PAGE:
The secure storage of pesticides
World Health Organisation Public Health Initiative:
The Impact of Pesticides on Health – Preventing Intentional and Unintentional Deaths from Pesticide Poisoning.
A person at risk of committing suicide suffers from mental illness, relationship problems and a whole range of distress that leads to suicidal ideation; in extreme crisis, such people could take an impulsive action to take their own life. If the means to kill themselves is not readily available there is a greater likelihood that the period of acute distress dissipates and the suicide does not occur
There are an estimated 258,234 completed suicides a year using pesticides; adjusting figures for likely understatements from India, that figure rises to 371,594. (Gunnell et al, 2007). Experience in rural low income countries and recent pilot studies indicate that restricting access to pesticides where there are vulnerable people will avoid unnecessary intentional deaths and could also avoid unintentional deaths.
Challenge to global leadership and pesticide industry
In developed countries – in cases where suicide attempts are made by self poisoning - prescription drugs are most frequently used. In low income countries, incidents of self poisoning more frequently involve pesticides (see chart). Since prescription drugs are less toxic than pesticides there are many more non-fatal suicide attempts in the developed countries than in under-developed countries. The significance of this is that research shows that in the developed countries, the great majority of people who survive their first suicide attempt are still living after 9 years. The proposal is then, that if easy access to pesticides is removed, the number of suicides is reduced.
Chart showing percentage of completed suicides using pesticides by World Health Organisation (WHO) area
Gunnell and Eddleston (2003) estimate that 150,000 lives a year – most of them young – could be saved by removing access to pesticides beyond the relatively short period of suicidal impulse. And in doing so challenged the global leadership and the pesticide industry to act.
The Response: A Global Public Health Initiative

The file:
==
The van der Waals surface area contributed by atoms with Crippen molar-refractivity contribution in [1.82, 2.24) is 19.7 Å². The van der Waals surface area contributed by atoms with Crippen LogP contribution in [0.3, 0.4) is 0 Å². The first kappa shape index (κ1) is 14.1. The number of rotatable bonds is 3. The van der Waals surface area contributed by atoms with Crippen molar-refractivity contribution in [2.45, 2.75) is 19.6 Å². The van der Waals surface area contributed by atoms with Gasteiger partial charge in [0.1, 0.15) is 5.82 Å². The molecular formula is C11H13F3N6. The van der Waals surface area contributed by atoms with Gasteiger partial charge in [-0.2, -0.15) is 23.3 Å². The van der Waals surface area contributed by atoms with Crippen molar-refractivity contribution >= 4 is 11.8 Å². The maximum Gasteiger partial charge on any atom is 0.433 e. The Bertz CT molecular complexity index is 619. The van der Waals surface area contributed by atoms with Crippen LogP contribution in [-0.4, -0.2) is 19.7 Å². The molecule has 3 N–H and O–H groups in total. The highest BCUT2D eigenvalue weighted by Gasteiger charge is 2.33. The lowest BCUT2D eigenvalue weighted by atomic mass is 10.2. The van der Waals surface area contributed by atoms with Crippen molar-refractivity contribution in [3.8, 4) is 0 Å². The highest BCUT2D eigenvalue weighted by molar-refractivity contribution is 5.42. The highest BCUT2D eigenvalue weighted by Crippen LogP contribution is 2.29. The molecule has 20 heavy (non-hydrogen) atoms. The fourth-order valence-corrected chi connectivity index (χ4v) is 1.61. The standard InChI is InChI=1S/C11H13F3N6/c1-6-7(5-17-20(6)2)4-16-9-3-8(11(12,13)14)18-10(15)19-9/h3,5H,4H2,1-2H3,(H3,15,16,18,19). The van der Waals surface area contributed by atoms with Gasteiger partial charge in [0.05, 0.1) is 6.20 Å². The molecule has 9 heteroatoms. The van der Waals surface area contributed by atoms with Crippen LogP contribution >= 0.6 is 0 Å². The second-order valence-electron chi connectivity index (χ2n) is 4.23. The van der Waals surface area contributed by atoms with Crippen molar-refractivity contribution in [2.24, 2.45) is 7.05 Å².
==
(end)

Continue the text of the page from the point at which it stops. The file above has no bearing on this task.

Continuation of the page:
The response from the World Health Organisation (WHO) was to create a global public health initiative “The Impact of Pesticides on Health – Preventing Intentional and Unintentional Deaths from Pesticide Poisoning.”
“Develop or strengthen commmunity interventions that minimize risks of intentional and unintentional pesticide poisoning” (WHO 2006)
A collaboration of interested parties was set up involving in particular, the International Association for Suicide Prevention (IAPS). The collaboration agreed the overall goal as being “to reduce mortality and morbidity related to pesticide poisoning” and defined five key objectives. The objective of particular relevance to pesticide stewardship is to:
Community Interventions for Safer Access to Pesticides
One of three ‘promising community interventions’ identified by a meeting of experts was: ‘safer storage: locked boxes for storing pesticides in farming households’. The premise being that if pesticides can be locked away in secure storage the number of self poisonings (and accidental poisonings) should reduce.
Turning a premise into a strategy requires evidence. Will the extensive use of lockable storage boxes be effective in reducing the number of accidental poisonings and intentional self-poisonings using pesticides in itself (or will it simply mean that other means of self-harm are found)?
Answering these questions will require a large-scale trial the success of which will rely on people in the farming communities of low income countries using the storage box in the intended manner. An early step was thus to run a smaller study to “assess the acceptability and use of lockable boxes for storing pesticides”. This study was conducted in rural Sri Lanka commencing May 2006 and reported in a paper by Hawton, Ratnayeke, Simkin, Harriss and Scott (2007)
Gunnell, D. & Eddleston M. (2003). `Suicide by intentional ingestion of pesticides: a continuing tragedy in developing countries'. Int. J. Epidemiol. 32(6):902-909.
Gunnell, D. et al. (2007). `The global distribution of fatal pesticide self-poisoning: systematic review'. BMC Public Health 7:357+.
Hawton, K. et al (2009). `Evaluation of acceptability and use of lockable storage devices for pesticides in Sri Lanka that might assist in prevention of self-poisoning'. BMC Public Health 9:69+.
Konradsen,F. et al. (2007). `Community uptake of safe storage boxes to reduce self-poisoning from pesticides in rural Sri Lanka'. BMC Public Health 7:13+.
Owens, D. et al. (2002) 'Fatal and non-fatal repetition of self-harm: Systematic review' The British Journal of Psychiatry 2002 181: 193-199
WHO web publications: